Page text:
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Infective endocarditis in transcatheter and surgical aortic valve prostheses
  1. Zahra Raisi-Estabragh1,
  2. Rodrigo Bagur2,
  3. Mamas A Mamas3
  1. 1 Centre for Advanced Cardiovascular Imaging, William Harvey Research Institute, Queen Mary University of London, London, UK
  2. 2 Division of Cardiology, London Health Sciences Centre, Western University, London, Ontario, Canada
  3. 3 Keele Cardiovascular Research Group, Keele University, Keele, UK
  1. Correspondence to Prof Mamas A Mamas, Keele Cardiovascular Research Group, Centre for Prognosis Research, Keele University, Stoke-on-Trent, UK; mamasmamas1{at}yahoo.co.uk

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Aortic stenosis is the most common form of valvular heart disease in Europe and North America, with rapidly rising prevalence owing to the ageing population. Individuals with severe aortic stenosis, particularly those who are symptomatic, have an extremely poor prognosis without intervention, with a mortality rate of over 50% at 2 years.1 Prior to the introduction of transcatheter techniques, surgical aortic valve replacement (SAVR) was the standard of care for the treatment of patients with aortic stenosis. However, surgical risk associated with SAVR precluded many high-risk elderly multimorbid patients from receiving any intervention. Transcatheter aortic valve implantation (TAVI) has emerged as an effective and increasingly utilised option across operative risk strata demonstrated through a series of landmark clinical trials that have led to the use of TAVI in routine clinical practice.

Clinical trials studying the comparative efficacy of SAVR and TAVI have focused on short-term and medium-term endpoints of mortality, disabling stroke and hospitalisation. However, the greatly expanded remit of TAVI in recent years necessitates examination of other key events and longer-term outcomes that may inform clinical decisions on the mode of intervention. Indeed, questions remain over structural valve degeneration, as well as rates and clinical consequences of reintervention, conduction abnormalities, paravalvular leak (PVL), and infective endocarditis (IE).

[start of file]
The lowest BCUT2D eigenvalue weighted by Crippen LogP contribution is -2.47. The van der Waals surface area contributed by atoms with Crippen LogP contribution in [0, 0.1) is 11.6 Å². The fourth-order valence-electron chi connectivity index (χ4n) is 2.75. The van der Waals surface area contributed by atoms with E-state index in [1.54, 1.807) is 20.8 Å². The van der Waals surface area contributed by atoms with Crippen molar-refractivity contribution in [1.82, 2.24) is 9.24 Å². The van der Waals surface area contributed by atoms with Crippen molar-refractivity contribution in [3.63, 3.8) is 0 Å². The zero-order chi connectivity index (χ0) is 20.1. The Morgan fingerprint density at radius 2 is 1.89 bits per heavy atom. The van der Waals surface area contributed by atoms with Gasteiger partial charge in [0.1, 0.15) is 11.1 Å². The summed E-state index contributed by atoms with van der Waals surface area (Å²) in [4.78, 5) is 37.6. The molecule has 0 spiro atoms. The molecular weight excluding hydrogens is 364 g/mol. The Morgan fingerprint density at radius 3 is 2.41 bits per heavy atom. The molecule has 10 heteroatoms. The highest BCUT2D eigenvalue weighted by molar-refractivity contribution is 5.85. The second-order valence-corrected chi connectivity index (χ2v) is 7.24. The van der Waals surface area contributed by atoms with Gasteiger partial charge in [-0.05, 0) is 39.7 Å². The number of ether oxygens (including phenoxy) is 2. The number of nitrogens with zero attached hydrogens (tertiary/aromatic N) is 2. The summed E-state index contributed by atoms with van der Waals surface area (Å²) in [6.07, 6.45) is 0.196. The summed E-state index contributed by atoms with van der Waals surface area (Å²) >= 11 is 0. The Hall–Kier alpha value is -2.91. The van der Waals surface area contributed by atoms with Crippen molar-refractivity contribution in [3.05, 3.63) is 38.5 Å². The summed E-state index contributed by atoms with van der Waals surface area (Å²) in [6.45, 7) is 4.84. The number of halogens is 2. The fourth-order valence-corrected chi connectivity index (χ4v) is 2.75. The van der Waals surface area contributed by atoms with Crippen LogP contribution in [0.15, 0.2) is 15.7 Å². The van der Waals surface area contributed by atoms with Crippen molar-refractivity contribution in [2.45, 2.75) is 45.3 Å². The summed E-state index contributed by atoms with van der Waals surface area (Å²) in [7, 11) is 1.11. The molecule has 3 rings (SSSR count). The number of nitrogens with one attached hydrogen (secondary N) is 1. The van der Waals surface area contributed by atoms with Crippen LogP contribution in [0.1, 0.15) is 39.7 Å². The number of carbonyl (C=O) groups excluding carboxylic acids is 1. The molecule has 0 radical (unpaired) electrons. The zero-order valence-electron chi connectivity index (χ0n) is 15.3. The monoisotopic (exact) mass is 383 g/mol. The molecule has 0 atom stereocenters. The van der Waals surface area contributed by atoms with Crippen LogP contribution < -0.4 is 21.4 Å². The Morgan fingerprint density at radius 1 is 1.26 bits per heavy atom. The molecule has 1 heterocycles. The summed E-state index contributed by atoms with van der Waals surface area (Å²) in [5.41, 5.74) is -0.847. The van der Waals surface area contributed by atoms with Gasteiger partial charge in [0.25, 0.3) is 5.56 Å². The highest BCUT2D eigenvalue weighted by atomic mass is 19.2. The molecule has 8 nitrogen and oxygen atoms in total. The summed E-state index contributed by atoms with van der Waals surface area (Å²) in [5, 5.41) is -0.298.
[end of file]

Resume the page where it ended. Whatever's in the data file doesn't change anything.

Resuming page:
Patients with prosthetic valves are at increased risk of IE with a poor subsequent clinical course. However, as the occurrence of IE is rare, existing randomised trials are insufficiently powered to capture comparative rates, trends and associations of IE among SAVR and TAVI patients. This is further augmented by the tendency towards recruitment into trials of lower risk patients, meaning that data around IE risk following valvular interventions from such trials is limited. Consequently, there is uncertainty about differential occurrence and determinants of IE between SAVR and TAVI. Such analyses require larger …

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Footnotes

  • Twitter @MMamas1973

  • Contributors ZR-E wrote the first draft, RB and MM edited paper for important intellectual content. MM acted as supervisor.

  • Funding ZR-E recognises the National Institute for Health Research (NIHR) Integrated Academic Training programme which supports her Academic Clinical Lectureship post and was also supported by British Heart Foundation Clinical Research Training Fellowship No FS/17/81/33318.

  • Competing interests None declared.

  • Patient and public involvement Patients and/or the public were not involved in the design, or conduct, or reporting, or dissemination plans of this research.

  • Provenance and peer review Commissioned; internally peer reviewed.

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